Background: - Contrast agents are drugs that make certain body areas or abnormalities show up better on imaging studies, such as magnetic resonance imaging (MRI) scans. Mangafodipir is an MRI contrast agent with manganese that has been approved for MRI scans of the liver and pancreas. Because contrast agents with manganese have also been shown to be useful in studying problems with the nervous system, researchers are interested in determining if mangafodipir may be used for MRI scans of the brain or eye, two areas that often experience problems caused by disorders that affect the nervous system, such as multiple sclerosis. However, more information is needed on whether mangafodipir will be useful for this purpose, or how best to use it in MRI scans of the eye and brain. To study mangafodipir more closely, researchers are interested in studying its use in both individuals with multiple sclerosis and healthy volunteers. Background: - Contrast agents are drugs that make certain body areas or abnormalities show up better on imaging studies, such as magnetic resonance imaging (MRI) scans. Mangafodipir is an MRI contrast agent with manganese that has been approved for MRI scans of the liver and pancreas. Because contrast agents with manganese have also been shown to be useful in studying problems with the nervous system, researchers are interested in determining if mangafodipir may be used for MRI scans of the brain or eye, two areas that often experience problems caused by disorders that affect the nervous system, such as multiple sclerosis. However, more information is needed on whether mangafodipir will be useful for this purpose, or how best to use it in MRI scans of the eye and brain. To study mangafodipir more closely, researchers are interested in studying its use in both individuals with multiple sclerosis and healthy volunteers. Objectives: - To evaluate the safety and effectiveness of mangafodipir in imaging studies of nerve disorders affecting the eye and brain. Eligibility: - Individuals between 18 and 70 years of age who either have been diagnosed with multiple sclerosis or are healthy volunteers. Design: - Participants will be screened with a physical examination, medical history, and blood tests. - Participants will have up to 10 outpatient visits for screening and MRI scans over a period of up to 2 months. Participants will be divided into Eye and Brain groups, based on which area will be studied during the scans. (Participants who have available time may be eligible for study in both groups.) - Participants will have an initial MRI scan as part of the screening process. - At the first visit, participants will have a baseline MRI scan once before receiving mangafodipir. - Participants will have up to five MRI scans, with the following procedures: - Eye imaging group: MRI scans will be scheduled at specific times between 2 and 48 hours after receiving mangafodipir. Eye MRI participants will wear a dark contact lens and an eye patch for 30 minutes before receiving mangafodipir, and leave both on for up to 8 hours. The other eye will remain uncovered. - Brain imaging group: MRI scans will be scheduled at specific times between 48 hours and 7 days after receiving mangafodipir. - Participants will have a follow-up MRI scan 1 month after receiving mangafodipir. This scan is done to see how long mangafodipir may affect MRI images of the brain.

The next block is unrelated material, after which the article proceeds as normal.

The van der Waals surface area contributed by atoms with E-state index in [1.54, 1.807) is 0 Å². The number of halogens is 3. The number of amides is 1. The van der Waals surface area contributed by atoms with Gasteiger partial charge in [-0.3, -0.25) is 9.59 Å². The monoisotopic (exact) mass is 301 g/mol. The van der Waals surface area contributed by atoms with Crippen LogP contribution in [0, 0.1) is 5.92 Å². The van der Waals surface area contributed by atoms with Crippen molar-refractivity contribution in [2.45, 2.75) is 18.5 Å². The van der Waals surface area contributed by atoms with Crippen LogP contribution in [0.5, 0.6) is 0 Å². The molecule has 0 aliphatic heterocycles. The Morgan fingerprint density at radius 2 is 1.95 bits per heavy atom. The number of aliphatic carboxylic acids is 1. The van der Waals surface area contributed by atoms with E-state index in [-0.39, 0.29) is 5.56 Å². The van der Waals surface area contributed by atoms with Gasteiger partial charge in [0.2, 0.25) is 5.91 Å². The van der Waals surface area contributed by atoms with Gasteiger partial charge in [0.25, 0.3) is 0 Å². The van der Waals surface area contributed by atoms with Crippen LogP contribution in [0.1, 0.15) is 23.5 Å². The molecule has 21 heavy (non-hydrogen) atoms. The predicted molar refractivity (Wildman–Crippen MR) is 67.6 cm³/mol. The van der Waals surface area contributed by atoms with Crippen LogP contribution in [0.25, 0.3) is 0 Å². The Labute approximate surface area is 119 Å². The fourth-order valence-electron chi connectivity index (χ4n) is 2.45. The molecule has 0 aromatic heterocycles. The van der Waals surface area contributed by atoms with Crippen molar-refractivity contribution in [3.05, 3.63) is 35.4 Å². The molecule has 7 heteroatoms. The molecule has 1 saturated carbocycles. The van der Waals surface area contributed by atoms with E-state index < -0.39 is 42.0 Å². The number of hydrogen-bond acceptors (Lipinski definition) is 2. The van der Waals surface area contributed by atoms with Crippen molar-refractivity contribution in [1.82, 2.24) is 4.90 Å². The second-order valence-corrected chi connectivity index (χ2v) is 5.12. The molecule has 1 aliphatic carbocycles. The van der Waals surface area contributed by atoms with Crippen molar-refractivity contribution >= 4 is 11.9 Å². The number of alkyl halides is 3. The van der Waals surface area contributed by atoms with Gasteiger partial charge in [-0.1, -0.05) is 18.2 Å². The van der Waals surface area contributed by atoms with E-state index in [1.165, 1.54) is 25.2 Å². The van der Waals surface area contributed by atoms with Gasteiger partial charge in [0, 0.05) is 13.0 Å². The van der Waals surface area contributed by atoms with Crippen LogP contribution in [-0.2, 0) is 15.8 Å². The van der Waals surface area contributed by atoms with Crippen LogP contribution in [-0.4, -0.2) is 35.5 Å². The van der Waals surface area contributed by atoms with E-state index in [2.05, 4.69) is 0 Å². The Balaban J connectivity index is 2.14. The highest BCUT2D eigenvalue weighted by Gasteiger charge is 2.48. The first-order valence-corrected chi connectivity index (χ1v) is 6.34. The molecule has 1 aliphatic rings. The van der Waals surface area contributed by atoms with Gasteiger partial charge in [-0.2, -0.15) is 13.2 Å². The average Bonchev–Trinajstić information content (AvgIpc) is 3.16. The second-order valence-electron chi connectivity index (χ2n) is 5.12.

Study Type: Interventional